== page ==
Death is a highly personal event. There are few other moments in life when one would want greater privacy. We've just seen with Terry Schiavo a protracted media-circus deathwatch so wrapped up in acrimony that even her passing failed to bring together the raging parties. The intensity of the emotions made it perfect for cable TV screamers. Perhaps there is no middle ground in some conflicts; to hear the two sides speak, it's either a merciful death or a killing. Either's she's there (in spirit), or she's not there (because she disappeared 15 years ago). To one side her death reflects her wishes, to the other it's "heartless cruelty." Intelligence and compassion require that we ponder contradictory values, and concede that our opponent might not be a religious zealot or the "devil incarnate" (as one blogger called Michael Schiavo). That's never going to happen in the Schiavo case, apparently. President Bush, Tom Delay et al have injected themselves into this debate as the Democrats for the most part have run for the hills, but if death is personal it surely shouldn't be federalized.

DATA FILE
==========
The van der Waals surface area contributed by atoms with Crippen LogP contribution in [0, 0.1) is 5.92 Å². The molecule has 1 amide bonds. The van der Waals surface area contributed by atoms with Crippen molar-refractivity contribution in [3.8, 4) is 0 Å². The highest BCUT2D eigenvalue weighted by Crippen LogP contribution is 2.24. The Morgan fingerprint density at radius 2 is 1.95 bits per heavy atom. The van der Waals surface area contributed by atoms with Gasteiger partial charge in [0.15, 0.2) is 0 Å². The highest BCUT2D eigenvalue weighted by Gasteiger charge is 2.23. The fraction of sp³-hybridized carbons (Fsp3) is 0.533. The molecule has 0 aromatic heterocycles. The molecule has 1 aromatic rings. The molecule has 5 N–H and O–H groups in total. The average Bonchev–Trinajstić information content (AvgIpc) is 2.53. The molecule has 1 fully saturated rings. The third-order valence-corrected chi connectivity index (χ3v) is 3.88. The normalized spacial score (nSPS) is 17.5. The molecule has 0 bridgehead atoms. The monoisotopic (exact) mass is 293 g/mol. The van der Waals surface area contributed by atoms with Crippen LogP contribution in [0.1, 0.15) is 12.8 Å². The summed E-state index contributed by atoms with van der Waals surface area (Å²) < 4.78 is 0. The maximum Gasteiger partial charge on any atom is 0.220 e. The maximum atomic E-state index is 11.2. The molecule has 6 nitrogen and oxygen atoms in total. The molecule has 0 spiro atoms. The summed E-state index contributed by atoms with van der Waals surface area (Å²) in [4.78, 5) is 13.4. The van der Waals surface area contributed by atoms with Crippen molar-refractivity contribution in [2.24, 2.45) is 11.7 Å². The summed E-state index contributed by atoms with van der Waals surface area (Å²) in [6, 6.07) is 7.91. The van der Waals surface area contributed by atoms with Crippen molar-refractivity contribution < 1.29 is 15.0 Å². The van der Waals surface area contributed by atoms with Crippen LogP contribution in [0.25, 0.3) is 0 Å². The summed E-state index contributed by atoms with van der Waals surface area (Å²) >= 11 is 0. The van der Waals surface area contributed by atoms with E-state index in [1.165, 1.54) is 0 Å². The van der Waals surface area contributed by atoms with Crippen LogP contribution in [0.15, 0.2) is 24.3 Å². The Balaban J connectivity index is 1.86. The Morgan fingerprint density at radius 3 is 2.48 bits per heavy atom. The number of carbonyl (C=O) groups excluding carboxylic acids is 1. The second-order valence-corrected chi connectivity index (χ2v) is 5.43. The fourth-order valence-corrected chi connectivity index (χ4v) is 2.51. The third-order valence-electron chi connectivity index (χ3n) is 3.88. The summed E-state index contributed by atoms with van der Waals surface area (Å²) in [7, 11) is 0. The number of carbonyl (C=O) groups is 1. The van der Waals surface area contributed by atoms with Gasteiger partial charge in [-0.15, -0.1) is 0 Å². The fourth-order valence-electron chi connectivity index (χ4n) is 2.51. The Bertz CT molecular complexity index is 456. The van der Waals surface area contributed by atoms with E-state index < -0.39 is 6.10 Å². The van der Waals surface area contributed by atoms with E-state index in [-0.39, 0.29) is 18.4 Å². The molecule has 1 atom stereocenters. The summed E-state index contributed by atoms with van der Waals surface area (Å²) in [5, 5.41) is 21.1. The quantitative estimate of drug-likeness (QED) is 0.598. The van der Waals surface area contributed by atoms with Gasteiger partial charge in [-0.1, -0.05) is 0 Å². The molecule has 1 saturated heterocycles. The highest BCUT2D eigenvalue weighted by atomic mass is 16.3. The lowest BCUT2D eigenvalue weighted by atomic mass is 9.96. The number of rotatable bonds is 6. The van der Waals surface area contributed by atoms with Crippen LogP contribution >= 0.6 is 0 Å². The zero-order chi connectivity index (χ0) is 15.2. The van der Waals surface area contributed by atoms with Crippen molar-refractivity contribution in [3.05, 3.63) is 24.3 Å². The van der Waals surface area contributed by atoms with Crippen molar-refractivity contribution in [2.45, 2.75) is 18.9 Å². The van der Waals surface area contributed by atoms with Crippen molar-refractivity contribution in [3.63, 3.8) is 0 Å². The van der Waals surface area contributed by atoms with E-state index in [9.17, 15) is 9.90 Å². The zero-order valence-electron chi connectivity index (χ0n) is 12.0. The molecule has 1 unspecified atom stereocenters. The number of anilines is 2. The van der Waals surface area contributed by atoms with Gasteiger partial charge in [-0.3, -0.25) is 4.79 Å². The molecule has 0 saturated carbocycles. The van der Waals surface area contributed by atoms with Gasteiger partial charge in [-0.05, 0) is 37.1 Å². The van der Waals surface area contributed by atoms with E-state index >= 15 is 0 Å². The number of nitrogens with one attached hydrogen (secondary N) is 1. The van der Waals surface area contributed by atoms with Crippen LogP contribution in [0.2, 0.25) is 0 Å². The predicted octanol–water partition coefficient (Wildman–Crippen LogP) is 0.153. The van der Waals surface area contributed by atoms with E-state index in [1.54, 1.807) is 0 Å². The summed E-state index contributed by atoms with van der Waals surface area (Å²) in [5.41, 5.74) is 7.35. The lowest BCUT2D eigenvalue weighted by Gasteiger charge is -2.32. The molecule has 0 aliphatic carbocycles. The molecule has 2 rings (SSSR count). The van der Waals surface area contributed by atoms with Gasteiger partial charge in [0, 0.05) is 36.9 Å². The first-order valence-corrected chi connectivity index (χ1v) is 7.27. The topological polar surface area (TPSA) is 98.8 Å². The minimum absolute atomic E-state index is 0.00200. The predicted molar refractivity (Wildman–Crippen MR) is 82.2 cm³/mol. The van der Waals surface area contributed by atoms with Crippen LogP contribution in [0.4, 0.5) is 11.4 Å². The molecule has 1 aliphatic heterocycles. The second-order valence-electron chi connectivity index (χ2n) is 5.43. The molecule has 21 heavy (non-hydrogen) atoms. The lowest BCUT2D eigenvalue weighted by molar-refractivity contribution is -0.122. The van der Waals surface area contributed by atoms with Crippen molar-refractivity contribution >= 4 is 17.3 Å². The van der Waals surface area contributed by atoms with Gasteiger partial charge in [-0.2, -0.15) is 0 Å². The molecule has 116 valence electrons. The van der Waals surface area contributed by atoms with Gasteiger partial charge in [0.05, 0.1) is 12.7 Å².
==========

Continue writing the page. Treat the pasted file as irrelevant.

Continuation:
Now today we have more bulletins from Vatican City, and though the death of a Pope, particularly this globe-trotting, dynamic pontif, is obviously a huge story, I have to feel that his privacy is being invaded with all the details of his hour by hour medical treatment. It's naive, maybe, to think that it could ever be otherwise in a 24-hour media environment, but speaking as a news consumer I'm not sure I need to know if he's going to have another tube or catheter inserted at this point. This is an excellent time to reflect on his life, not on the precise details of his death. The Pope is the most public of men, but even he has a right to privacy.
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